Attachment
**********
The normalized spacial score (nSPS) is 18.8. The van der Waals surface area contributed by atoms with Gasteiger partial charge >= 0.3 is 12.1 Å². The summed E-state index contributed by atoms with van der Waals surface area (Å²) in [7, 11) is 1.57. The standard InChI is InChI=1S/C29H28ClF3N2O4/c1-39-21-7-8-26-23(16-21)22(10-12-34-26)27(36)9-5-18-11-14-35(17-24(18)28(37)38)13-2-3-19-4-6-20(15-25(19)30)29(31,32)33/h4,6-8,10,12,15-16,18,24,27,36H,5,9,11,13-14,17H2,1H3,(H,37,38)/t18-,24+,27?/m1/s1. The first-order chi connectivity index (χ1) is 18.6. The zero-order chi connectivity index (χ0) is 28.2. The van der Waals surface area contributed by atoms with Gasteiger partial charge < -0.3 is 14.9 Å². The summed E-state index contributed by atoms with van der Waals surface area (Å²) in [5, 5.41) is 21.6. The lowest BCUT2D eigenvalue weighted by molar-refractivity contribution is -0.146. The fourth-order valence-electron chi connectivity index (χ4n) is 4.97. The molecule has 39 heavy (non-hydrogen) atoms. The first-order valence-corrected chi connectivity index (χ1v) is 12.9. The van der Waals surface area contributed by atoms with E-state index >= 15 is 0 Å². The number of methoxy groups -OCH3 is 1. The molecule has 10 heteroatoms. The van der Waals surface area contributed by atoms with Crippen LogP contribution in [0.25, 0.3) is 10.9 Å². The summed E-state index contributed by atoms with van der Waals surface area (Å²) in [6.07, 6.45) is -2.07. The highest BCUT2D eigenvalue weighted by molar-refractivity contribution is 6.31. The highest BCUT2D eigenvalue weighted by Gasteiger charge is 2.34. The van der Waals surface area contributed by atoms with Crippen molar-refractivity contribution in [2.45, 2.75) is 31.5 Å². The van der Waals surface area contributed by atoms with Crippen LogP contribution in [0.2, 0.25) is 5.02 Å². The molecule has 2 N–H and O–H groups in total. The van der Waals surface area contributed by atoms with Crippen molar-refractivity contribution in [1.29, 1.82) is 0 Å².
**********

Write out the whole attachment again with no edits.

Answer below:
The normalized spacial score (nSPS) is 18.8. The van der Waals surface area contributed by atoms with Gasteiger partial charge >= 0.3 is 12.1 Å². The summed E-state index contributed by atoms with van der Waals surface area (Å²) in [7, 11) is 1.57. The standard InChI is InChI=1S/C29H28ClF3N2O4/c1-39-21-7-8-26-23(16-21)22(10-12-34-26)27(36)9-5-18-11-14-35(17-24(18)28(37)38)13-2-3-19-4-6-20(15-25(19)30)29(31,32)33/h4,6-8,10,12,15-16,18,24,27,36H,5,9,11,13-14,17H2,1H3,(H,37,38)/t18-,24+,27?/m1/s1. The first-order chi connectivity index (χ1) is 18.6. The zero-order chi connectivity index (χ0) is 28.2. The van der Waals surface area contributed by atoms with Gasteiger partial charge < -0.3 is 14.9 Å². The summed E-state index contributed by atoms with van der Waals surface area (Å²) in [5, 5.41) is 21.6. The lowest BCUT2D eigenvalue weighted by molar-refractivity contribution is -0.146. The fourth-order valence-electron chi connectivity index (χ4n) is 4.97. The molecule has 39 heavy (non-hydrogen) atoms. The first-order valence-corrected chi connectivity index (χ1v) is 12.9. The van der Waals surface area contributed by atoms with E-state index >= 15 is 0 Å². The number of methoxy groups -OCH3 is 1. The molecule has 10 heteroatoms. The van der Waals surface area contributed by atoms with Crippen LogP contribution in [0.25, 0.3) is 10.9 Å². The summed E-state index contributed by atoms with van der Waals surface area (Å²) in [6.07, 6.45) is -2.07. The highest BCUT2D eigenvalue weighted by molar-refractivity contribution is 6.31. The highest BCUT2D eigenvalue weighted by Gasteiger charge is 2.34. The van der Waals surface area contributed by atoms with Crippen molar-refractivity contribution in [2.45, 2.75) is 31.5 Å². The van der Waals surface area contributed by atoms with Crippen LogP contribution in [0.2, 0.25) is 5.02 Å². The molecule has 2 N–H and O–H groups in total. The van der Waals surface area contributed by atoms with Crippen molar-refractivity contribution in [1.29, 1.82) is 0 Å².